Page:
The presence of anti-myelin lipid-specific oligoclonal IgM bands (LS-OCMBs) has been defined as an accurate predictor of an aggressive evolution of multiple sclerosis. However, the detection of this biomarker is performed in cerebrospinal fluid, a quite invasive liquid biopsy. In the present study we aimed at studying the expression profile of miRNA, snoRNA, circRNA and linearRNA in peripheral blood mononuclear cells (PBMCs) from patients with lipid-specific oligoclonal IgM band characterization. We included a total of 89 MS patients, 47 with negative LS-OCMB status and 42 with positive status. Microarray (miRNA and snoRNA) and RNA-seq (circular and linear RNAs) were used to perform the profiling study in the discovery cohort and candidates were validated by RT-qPCR in the whole cohort. The biomarker potential of the candidates was evaluated by ROC curve analysis. RNA-seq and RT-qPCR validation revealed that two circular (hsa_circ_0000478 and hsa_circ_0116639) and two linear RNAs (IRF5 and MTRNR2L8) are downregulated in PBMCs from patients with positive LS-OCMBs. Finally, those RNAs show a performance of a 70% accuracy in some of the combinations. The expression of hsa_circ_0000478, hsa_circ_0116639, IRF5 and MTRNR2L8 might serve as minimally invasive biomarkers of highly active disease. Full article
(This article belongs to the Special Issue Multiple Sclerosis: Diagnosis and Treatment II)
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Article
Multiple Sclerosis in a Multi-Ethnic Population in Houston, Texas: A Retrospective Analysis
Biomedicines 2020, 8(12), 534; https://doi.org/10.3390/biomedicines8120534 - 25 Nov 2020
Cited by 2 | Viewed by 1453
Abstract
Multiple Sclerosis (MS) is a progressive neurodegenerative disease that affects more than 2 million people worldwide. Increasing knowledge about MS in different populations has advanced our understanding of disease epidemiology and variation in the natural history of MS among White and minority populations. [...] Read more.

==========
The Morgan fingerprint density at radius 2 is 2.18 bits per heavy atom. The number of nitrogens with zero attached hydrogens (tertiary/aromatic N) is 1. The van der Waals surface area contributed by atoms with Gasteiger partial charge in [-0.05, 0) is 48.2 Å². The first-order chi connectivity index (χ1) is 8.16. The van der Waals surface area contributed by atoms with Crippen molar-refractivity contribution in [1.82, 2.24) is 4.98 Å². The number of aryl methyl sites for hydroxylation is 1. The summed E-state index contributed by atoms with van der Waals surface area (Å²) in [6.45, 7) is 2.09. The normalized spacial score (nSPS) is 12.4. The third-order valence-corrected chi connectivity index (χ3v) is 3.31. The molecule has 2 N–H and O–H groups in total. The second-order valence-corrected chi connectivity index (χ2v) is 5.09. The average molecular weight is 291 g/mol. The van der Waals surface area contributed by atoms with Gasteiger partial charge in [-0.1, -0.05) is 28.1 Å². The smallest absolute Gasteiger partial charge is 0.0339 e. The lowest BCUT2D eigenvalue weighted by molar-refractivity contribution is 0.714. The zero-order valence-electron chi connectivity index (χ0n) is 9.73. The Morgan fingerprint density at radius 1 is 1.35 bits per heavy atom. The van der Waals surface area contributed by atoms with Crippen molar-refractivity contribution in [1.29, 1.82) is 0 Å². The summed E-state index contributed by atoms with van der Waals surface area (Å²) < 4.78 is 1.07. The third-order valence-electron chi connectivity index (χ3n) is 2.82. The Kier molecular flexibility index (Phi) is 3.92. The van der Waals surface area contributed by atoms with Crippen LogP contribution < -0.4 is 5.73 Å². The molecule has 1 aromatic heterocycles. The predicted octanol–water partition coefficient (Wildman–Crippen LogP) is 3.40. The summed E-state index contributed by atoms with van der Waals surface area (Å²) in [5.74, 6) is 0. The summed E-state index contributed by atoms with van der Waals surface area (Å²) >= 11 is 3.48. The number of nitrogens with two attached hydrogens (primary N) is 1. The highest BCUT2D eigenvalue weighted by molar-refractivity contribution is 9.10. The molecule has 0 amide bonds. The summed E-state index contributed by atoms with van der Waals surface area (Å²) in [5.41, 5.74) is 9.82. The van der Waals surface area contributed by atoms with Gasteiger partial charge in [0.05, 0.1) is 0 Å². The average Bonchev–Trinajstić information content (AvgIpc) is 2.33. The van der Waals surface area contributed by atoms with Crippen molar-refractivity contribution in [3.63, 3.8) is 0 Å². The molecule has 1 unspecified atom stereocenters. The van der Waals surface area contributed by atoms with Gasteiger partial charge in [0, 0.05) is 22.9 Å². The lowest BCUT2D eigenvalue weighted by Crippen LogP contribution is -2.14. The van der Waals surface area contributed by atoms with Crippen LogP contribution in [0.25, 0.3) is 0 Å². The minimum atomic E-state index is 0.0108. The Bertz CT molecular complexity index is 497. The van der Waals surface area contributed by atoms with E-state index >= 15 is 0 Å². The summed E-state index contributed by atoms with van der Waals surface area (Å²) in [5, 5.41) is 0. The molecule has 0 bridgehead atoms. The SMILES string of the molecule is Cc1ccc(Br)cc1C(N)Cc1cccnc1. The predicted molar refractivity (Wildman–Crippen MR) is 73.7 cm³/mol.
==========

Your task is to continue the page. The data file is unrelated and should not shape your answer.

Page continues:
Multiple Sclerosis (MS) is a progressive neurodegenerative disease that affects more than 2 million people worldwide. Increasing knowledge about MS in different populations has advanced our understanding of disease epidemiology and variation in the natural history of MS among White and minority populations. In addition to differences in incidence, African American (AA) and Hispanic patients have greater disease burden and disability in earlier stages of disease compared to White patients. To further characterize MS in AA and Hispanic populations, we conducted a retrospective chart analysis of 112 patients treated at an MS center in Houston, Texas. Here, we describe similarities and differences in clinical presentation, MRI findings, treatment regimens, disability progression, and relapse rate. While we found several similarities between the groups regarding mean age, disability severity, and degree of brain atrophy at diagnosis, we also describe a few divergences. Interestingly, we found that patients who were evaluated by a neurologist at symptom onset had significantly decreased odds of greater disability [defined as Expanded Disability Status Scale (EDSS) > 4.5] at last presentation compared to patients who were not evaluated by a neurologist (OR: 0.04, 95% CI: 0.16–0.9). We also found that active smokers had significantly increased odds of greater disability both at diagnosis and at last clinical encounter compared to nonsmokers (OR: 2.44, 95% CI: 1.10–7.10, OR= 2.44, 95% CI: 1.35–6.12, p = 0.01, respectively). Additionally, we observed significant differences in treatment adherence between groups. Assessment of the degree of brain atrophy and progression over time, along with an enumeration of T1, T2, and gadolinium-enhancing brain lesions, did not reveal differences across groups. Full article